For the Blues, it was the third year in a row they qualified for the Stanley Cup Final by coming out of the NHL’s “expansion division” and the third year in a row they were swept by one of the league’s Original Six powers.
That series has become known almost entirely for Orr’s game-winning goal (his only goal of the series, by the way) but it was far from the only notable development, play, or performance in that matchup.
We are using our latest PHT Time Machine to look at some of the moments that history may have forgotten.
Blues goalie Jacques Plante was saved (literally) by his mask
Following a four-year retirement in the mid-1960s, Plante made his return to the NHL at the start of the 1968-69 season as a member of the second-year Blues franchise, and alongside fellow future Hall of Famer Glenn Hall won the Vezina Trophy (which was at the time awarded to the goalies on the team that allowed the fewest goals in the league) and helped lead the Blues to the Stanley Cup Final.
The Blues relied on three goalies during the 1969-70 season (Ernie Wakely also saw significant playing time as Hall had retired after the 1968-69 season only to come out of retirement during the season) and entered the Stanley Cup Final against the Bruins with Plante in net.
But mid-way through the second period disaster struck when Phil Esposito deflected a Fred Stansfield slap shot, striking Plante squarely in the forehead and knocking him unconscious. He would spend several days in the hospital.
The recap and description of the play (this from the May 5, 1970 Edmonton Journal) is jarring.
This is the play.
Plante would never play another minute in the series, and it is impossible to wonder what would have happened in the series had he not been injured. He only played five games in the playoffs that year for the Blues, finishing with a 4-1 record and an almost unheard of (for the time) .936 save percentage.
The duo of Hall and Wakely finished with a 4-7 record (with all four wins belonging to Hall) and a sub-.900 save percentage in the playoffs, while both struggled in the series against the Bruins.
Wakely, who dressed as the backup at the start of the series, replaced Plante in Game 1 and surrendered four goals before giving up six in the team’s Game 2 loss. He was replaced by Hall for Games 3 and 4 in St. Louis, and while he fared marginally better he was no match for the Bruins’ relentless offensive onslaught.
Plante’s mask saving his life and from further injury came just a decade after he popularized the use of the goalie mask and helped to make a staple of NHL equipment.
This Was The Bruins’ Return To Relevance
Throughout much of the 1960s the Bruins were the laughing stock of the NHL’s original six.
Between the 1959-60 and 1966-67 seasons the Bruins won just 149 games, and were one of just two teams that had failed to win at least 230 during that stretch (the Rangers won 177). They never made the playoffs during that stretch, only twice finished out of last place, and never finished higher than fifth.
But in starting in 1966 things started to change for the Bruins.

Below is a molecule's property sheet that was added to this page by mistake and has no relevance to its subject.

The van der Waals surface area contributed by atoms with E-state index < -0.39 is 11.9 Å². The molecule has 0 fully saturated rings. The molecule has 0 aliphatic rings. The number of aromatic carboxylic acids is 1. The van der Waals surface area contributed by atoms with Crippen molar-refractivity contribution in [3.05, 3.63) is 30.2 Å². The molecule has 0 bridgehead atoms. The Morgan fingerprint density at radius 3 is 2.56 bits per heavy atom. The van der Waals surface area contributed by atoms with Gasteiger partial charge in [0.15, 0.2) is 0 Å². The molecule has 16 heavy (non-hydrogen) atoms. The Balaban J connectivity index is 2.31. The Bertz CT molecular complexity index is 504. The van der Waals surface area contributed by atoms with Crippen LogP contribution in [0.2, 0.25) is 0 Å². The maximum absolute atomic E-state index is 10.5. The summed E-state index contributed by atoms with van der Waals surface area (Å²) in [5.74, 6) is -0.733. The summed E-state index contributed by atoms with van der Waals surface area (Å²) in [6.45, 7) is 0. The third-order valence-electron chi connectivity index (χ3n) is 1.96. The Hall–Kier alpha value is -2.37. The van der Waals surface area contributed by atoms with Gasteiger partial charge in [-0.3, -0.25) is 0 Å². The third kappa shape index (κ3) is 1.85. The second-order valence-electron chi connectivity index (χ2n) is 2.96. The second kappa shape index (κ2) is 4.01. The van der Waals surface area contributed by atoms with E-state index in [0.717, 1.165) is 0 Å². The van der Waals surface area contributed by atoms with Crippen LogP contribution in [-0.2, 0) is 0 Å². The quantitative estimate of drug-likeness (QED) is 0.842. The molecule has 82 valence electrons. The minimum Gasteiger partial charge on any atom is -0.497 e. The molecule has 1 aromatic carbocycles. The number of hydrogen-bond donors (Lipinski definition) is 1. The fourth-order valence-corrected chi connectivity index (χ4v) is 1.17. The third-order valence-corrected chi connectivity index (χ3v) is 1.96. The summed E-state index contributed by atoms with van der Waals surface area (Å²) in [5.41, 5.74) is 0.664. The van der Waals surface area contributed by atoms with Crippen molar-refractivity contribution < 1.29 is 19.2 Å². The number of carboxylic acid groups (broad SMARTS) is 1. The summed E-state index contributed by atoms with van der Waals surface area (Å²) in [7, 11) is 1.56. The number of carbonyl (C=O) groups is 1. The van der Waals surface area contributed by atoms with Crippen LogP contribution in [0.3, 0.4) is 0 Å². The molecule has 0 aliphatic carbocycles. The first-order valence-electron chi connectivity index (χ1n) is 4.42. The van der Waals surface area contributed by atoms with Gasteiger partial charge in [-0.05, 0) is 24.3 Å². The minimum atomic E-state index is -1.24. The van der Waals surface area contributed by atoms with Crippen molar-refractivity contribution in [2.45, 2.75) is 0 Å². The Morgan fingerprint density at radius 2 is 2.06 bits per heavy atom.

Orr made his debut as an 18-year-old during the 1966-67 season and immediately started to transform the team, the league, and even the way the game was played, forever altering what we could expect from defenders with the puck.
One year later they made one of the most significant trades in franchise history when they dealt Pit Martin, Jack Norris, and Gilles Marotte to the Chicago Blackhawks for Phil Esposito, Ken Hodge, and Stanfield. It was a deal that turned out to be laughably one-sided in the Bruins’ favor and helped build the foundation of a team that would not only finally return to the playoffs after an eight-year drought, but also win two Stanley Cups between 1970 and 1972.
Esposito and Hodge were all-star level players on those Stanley Cup winning teams, while Stanfield proved to be an outstanding complementary star that was a virtual lock for at least 25 goals and 70 points every year he played in Boston.
This probably wasn’t the best of the early-mid 1970’s Bruins teams, but it will always be a significant one for snapping what had been a 29-year championship drought with a legendary postseason performance that included a 10-game winning streak. After winning Games 5 and 6 in Round 1 against the New York Rangers, the Bruins then swept the Chicago Blackhawks in Round 2 before sweeping the Blues in the Stanley Cup Final.
The series itself wasn’t really all that competitive, either. While the Blues had been swept in the Stanley Cup Final in each of the previous two seasons against the Montreal Canadiens dynasty they still managed to hold their own in each series, losing several games by just a single goal.
This series was not that. The first three games were all blowouts in the Bruins’ favor, while the Bruins held a commanding edge on the shot chart in every game and ended up outscoring them by a 20-7 margin.
John Buyck was the feel good story and offensive star for Bruins
There is always that one veteran player on every championship team that has been around forever, experienced defeat, and never had their chance to lift the Stanley Cup. They become the sympathetic figure for the postseason and the player that “just deserves it because it is their time.”
For the 1969-70 Bruins, that player was John Buyck.
Buyck had been a member of the Bruins since the start of the 1957-58 season and was a rock for the team every year. And every year the Bruins just kept losing. Finally, at the age of 34, the Bruins broke through and got him a championship and few players on the team played a bigger role in that win.
Buyck finished the series with six goals, including a Game 1 hat trick that helped the Bruins set the tone for the series.
He scored at least one goal in every game in the series, while his Game 4 goal tied the game, 3-3, late in the third period and helped set the stage for Orr’s winner.
It was a big moment for the entire organization as almost no one on the team had ever experienced a championship season.
That core would go on to win another Stanley Cup during the 1971-72 season. The Bruins would have to wait until the 2010-11 team to win another one after that.
For more stories from the PHT Time Machine, click here.